New treaty knowledge centre at The Forks getting $500K from fund to boost tourism, recreation

New treaty knowledge centre at The Forks getting $500K from fund to boost tourism, recreation


New treaty knowledge centre at The Forks getting $500K from fund to boost tourism, recreation's Profile

One of the most significant gathering spots in the province will soon have a place for learning about the history of the treaties that encompass Manitoba.

The treaty knowledge centre, slated to open in late fall in a collaboration between the Treaty Relations Commission of Manitoba and The Forks North Portage Partnership, received a $500,000 boost from the federal government on Friday as part of efforts to support tourism and recreation in Manitoba.

“It’s difficult for me to contain my excitement — and I’m excited not because of our dream at the Treaty Relations Commission, but I’m excited for Manitobans,” Treaty Commissioner Loretta Ross said during a news conference Friday under the outdoor canopy at The Forks market, near where the new centre is under construction.

The commission, whose work includes efforts to strengthen the treaty relationship and advance education about the treaties, is building the centre to further reconciliation, Ross said.

The numbered treaties are a series of treaties between First Nations and the Crown signed from 1871 to 1921.

There are 11 numbered treaties in total, covering an area that stretches from Ontario to British Columbia and from the U.S. border into the northern territories. In Manitoba, Treaties 1-5 cover the bulk of the province’s landmass.

Treaty-making was unique to each setting and was a reflection of time and place, the Treaty Relations Commission website says.

“Understanding what our ancestors, our respective ancestors wanted as they entered into that treaty process is fundamental and significant for us to move forward and to make … true reconciliation,” Ross said.

The funding is from a new tourism relief fund created by Prairies Economic Development Canada (formerly Western Economic Diversification).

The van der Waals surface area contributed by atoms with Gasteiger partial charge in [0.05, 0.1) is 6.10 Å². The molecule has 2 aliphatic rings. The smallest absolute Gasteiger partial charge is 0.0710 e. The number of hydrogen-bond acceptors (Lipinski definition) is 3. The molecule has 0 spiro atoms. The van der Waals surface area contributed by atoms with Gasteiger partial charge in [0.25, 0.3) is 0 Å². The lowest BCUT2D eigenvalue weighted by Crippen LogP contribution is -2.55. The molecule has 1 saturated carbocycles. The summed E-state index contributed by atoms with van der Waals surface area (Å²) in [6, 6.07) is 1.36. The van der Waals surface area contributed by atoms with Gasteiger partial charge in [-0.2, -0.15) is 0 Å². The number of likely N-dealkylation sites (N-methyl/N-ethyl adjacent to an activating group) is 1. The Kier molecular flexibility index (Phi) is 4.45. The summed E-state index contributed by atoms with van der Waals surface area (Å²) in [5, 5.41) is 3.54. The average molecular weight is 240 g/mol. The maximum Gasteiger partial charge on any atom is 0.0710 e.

It will also go toward expanding the Waterfront Loop, a 2.5-kilometre walking trail that crosses the Assiniboine and Red rivers, which will include storytelling panels with information about the treaties.

“For thousands of years, this place, now called The Forks, has been a space to gather and to share stories,” said Sara Stasiuk, president and chief executive officer of The Forks North Portage Partnership. 

“Welcoming the Treaty Relations Commission knowledge centre to this high-profile … really busy spot, right here at The Forks, is an important step for fulfilling and furthering knowledge of Indigenous history and of our responsibilities as treaty people.”

The funding for the treaty centre is part of $10.8 million for 39 projects to support travel, tourism and recreation initiatives in Manitoba and to help the Manitoba tourism industry recover from effects of the pandemic, Winnipeg South MP Terry Duguid said at the funding announcement.

The money comes through the federal tourism relief fund, Canada community revitalization fund and regional relief and recovery fund.

The Forks is also receiving more than $418,000 for upgrades along the riverbank through the Canada Community Revitalization Fund, as well as $100,000 to help businesses adapt to new economic realities and recover from the effects of the pandemic.

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